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Spotlight On: HVAC

BY Marianne Wilson

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A three-year HVAC national replacement program that increased operational efficiencies, lowered overall expenses and maximized the customer experience was reviewed in depth at the SPECS workshop session, “National HVAC Replacement Program.”

The session speaker, L.J. Mohan, VP, facilities management and energy engineering, Ralph Lauren Corp., highlighted the data used to obtain capital funding for the replacement program against competing projects in the company, and the methods used to justify and prioritize HVAC system replacements.

In making the case for such a program, Mohan made it clear that facilities management can’t go it alone.

“The CFO and COO are two very important partners for retail facilities management,” Mohan said. “We need them and we must align ourselves with their priorities.”

In the case study example, the retailer started with a pilot program in stores whose HVAC units’ EER ratings were very low, which made the end result very attractive. When the pilot was done, and the CFO saw the dollars resulting from the energy savings, the decision was made to implement the program across the chain.

In addition to energy savings, the company benefits from not having to worry about the fall-out from equipment breakdowns and not being compliant with regulations.

“It gives the CFO budget certainty,” Mohan added. Mohan explained that before senior management makes a commitment to expend capital monies, there needs to be an understanding of how the investment will benefit the company.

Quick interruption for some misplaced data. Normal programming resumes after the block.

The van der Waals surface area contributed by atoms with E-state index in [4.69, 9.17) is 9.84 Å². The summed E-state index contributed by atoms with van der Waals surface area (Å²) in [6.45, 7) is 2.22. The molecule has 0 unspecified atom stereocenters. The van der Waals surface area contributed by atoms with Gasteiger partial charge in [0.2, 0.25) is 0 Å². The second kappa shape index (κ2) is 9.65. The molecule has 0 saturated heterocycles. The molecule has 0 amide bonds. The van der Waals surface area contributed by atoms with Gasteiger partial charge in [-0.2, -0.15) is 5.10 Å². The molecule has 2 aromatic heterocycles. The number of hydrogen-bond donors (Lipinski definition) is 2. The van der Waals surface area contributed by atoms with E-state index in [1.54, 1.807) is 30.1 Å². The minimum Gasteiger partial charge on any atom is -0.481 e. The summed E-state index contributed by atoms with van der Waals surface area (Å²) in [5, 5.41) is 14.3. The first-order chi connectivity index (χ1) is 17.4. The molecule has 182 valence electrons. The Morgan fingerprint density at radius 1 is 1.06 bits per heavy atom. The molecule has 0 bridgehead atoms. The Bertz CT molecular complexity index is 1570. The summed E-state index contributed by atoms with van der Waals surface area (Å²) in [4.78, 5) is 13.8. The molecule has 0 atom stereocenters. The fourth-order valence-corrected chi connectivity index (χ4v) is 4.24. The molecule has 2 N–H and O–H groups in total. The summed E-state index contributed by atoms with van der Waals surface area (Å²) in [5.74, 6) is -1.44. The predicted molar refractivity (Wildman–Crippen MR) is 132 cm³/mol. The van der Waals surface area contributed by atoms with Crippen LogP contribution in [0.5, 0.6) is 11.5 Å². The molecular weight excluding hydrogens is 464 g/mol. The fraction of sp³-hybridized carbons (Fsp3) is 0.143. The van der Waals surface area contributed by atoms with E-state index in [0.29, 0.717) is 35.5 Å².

Mohan explained that before senior management makes a commitment to expend capital monies, there needs to be an understanding of how the investment will benefit the company.

“It’s not enough merely to show it as a ‘good idea.’ You have to demonstrate that real savings can be achieved,” he said.

HVAC replacement is currently a top-of-mind concern for many retailers. Mohan explained why: “Capital rationing in the retail industry between 2008 and 2013 has resulted in a very old and aging fleet of HVAC units.”

As a result, retailers find themselves burdened with emergency repair costs, store downtime, costly “immediate” replacements, units with non-ozone friendly refrigerants and increasing energy costs due to old, low-efficiency equipment. With the phaseout of CFC and HCFC refrigerants, R-22 has nearly quadrupled in price over the past year, Mohan advised.

Regulatory agencies and concerns about the environment are also putting increased pressure on retailers.

“Approximately 40% of the energy consumption in a small retail store is attributed to its HVAC system,” Mohan said.

Retailers’ solution to the scenario outlined above: a strategic or optimized HVAC strategy that includes a national replacement program. This allows chains to benefit from energy-efficient systems that produce more heating or air conditioning for every unit of energy consumption, dramatically reducing a company’s carbon footprint while reducing its energy costs.

The first step in developing the strategy should be a detailed condition assessment of all HVAC equipment. The assessment should include location, age, run time, serial numbers, repair and maintenance costs, and SEER ratings.

“Gathering this information is a very laborious task,” Mohan warned. “You need a partner, either a manufacturer or service provider, to help you do it. But the repercussions of not doing it are very significant.”

Retailers should also consider optimal timing in repair versus replacement. “The need for major repairs starts at eight years of use,” Mohan said. “That is the time when the ‘known risk’ period shifts to a period of uncertainty.”